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NO: Interfering in the business of a hugely successful sporting body in pursuit of political gain is plain wrong

WHEN the Soprano family and their associates called in loans from customers who couldn't pay, they'd slowly claim ownership of their clients' business assets. When your loan was in arrears, instead of killing you, they moved in as your partner.

Over months they'd expose the business to pointless expenses, bloat the creditor list and bleed it dry until only a shell remained. What's going on here isn't that different.

The Government built the IRFU a stadium and now claims it owns the business. The loan is being called in to win votes and curry favour with the national broadcaster. By the time everyone realises the business is screwed it'll be too late to do anything.

The argument about the money invested in the Aviva stadium giving the taxpayer ownership of rugby would be funny if it weren't so deranged and dangerous.

When a country invests in long-term assets it does so to get a return, either in cash or social capital. A modern stadium gives us both -- big events make people spend and also foster a sense of civic pride and community.


Over generations Croke Park, Thomond and the new stadium at Lansdowne Road pay back the Government's investment many times. The organisations who run the sports that take place in the stadiums are independent of the Government -- at least in civilised democracies.

Unfortunately for Ireland there's a long history of politicians running sports budgets for their own political ends. Ministers for Finance and Sport made sure their constituencies' pet projects were funded. Politics dirtied sport.

When Michael McDowell derided Bertie Ahern's plans for an oversized stadium in Abbotstown he described folly on a grand scale, but it was only one episode in a drama of mistakes.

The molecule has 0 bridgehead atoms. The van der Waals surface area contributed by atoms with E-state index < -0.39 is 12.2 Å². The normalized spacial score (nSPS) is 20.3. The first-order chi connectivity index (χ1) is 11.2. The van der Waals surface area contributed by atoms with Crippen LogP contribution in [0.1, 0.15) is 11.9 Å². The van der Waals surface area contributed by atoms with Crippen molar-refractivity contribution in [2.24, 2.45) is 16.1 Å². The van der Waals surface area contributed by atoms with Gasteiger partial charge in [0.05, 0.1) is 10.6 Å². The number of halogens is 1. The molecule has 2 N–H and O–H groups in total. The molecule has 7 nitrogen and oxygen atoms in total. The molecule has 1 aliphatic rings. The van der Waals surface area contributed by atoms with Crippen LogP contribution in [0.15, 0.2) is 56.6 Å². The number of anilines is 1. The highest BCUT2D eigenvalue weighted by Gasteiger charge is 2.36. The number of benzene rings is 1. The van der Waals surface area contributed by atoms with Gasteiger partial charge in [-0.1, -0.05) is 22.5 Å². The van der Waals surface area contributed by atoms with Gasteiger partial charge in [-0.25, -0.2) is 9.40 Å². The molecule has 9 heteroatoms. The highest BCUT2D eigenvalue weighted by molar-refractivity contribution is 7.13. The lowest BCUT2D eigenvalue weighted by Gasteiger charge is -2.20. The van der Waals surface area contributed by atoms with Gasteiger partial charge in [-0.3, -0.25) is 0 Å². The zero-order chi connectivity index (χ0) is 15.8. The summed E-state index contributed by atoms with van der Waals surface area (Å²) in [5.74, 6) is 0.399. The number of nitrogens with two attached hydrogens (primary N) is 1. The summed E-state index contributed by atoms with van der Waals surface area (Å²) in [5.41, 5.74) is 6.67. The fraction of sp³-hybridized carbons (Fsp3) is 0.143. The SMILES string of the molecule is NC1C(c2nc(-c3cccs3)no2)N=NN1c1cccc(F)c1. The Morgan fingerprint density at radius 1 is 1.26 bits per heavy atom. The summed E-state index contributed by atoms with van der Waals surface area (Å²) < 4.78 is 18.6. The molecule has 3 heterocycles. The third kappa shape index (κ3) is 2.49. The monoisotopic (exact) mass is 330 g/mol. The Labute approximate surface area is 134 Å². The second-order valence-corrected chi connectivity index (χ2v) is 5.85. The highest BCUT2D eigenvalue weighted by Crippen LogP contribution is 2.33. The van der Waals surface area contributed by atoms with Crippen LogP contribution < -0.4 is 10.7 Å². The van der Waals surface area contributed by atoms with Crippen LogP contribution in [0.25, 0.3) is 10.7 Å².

Bertie's Government had no interest in grassroots sport -- he wanted to be seen at Manchester United, Dublin and Ireland games. A big-time Charlie but a man of the people.

The Greens promised a new form of Government.

Eamon Ryan's plans bear all the hallmarks of the populist garbage that drove the Ahern policy. The quaint notion that Ryan is doing this for his children, or to expose people to the games is so saccharine as to be vomitous. There's already rugby on terrestrial TV -- the All Ireland League. It's just not good enough to attract mass audiences.

The evidence that terrestrial television helps the game is also questionable. The first round of the Ulster Football Championship last weekend had only 10,000 paying customers. It could have sold out were it not on terrestrial TV. The two Magners League semi-finals are interesting.

The match in Dublin between Leinster and Munster was a 19,500 sell-out, broadcast on Setanta. The other had a crowd of 7,000 and was broadcast on terrestrial television in Wales. Echo-filled stadiums are a real turn-on to the casual fan; what kid hasn't dreamed of running in tries before empty terraces?


The irony is that in one term of players' contracts the money drained from the game in Ireland will mean we'll end up with teams not much better than AIL standard representing us in the Heineken Cup, routinely getting beaten by English, French and Welsh teams studded with Irish players seeking their market-value salaries. Interfering in the business of an incredibly successful sporting organisation for political gain is wrong.

Oh, and free-to-air? Don't we pay for our TV licences?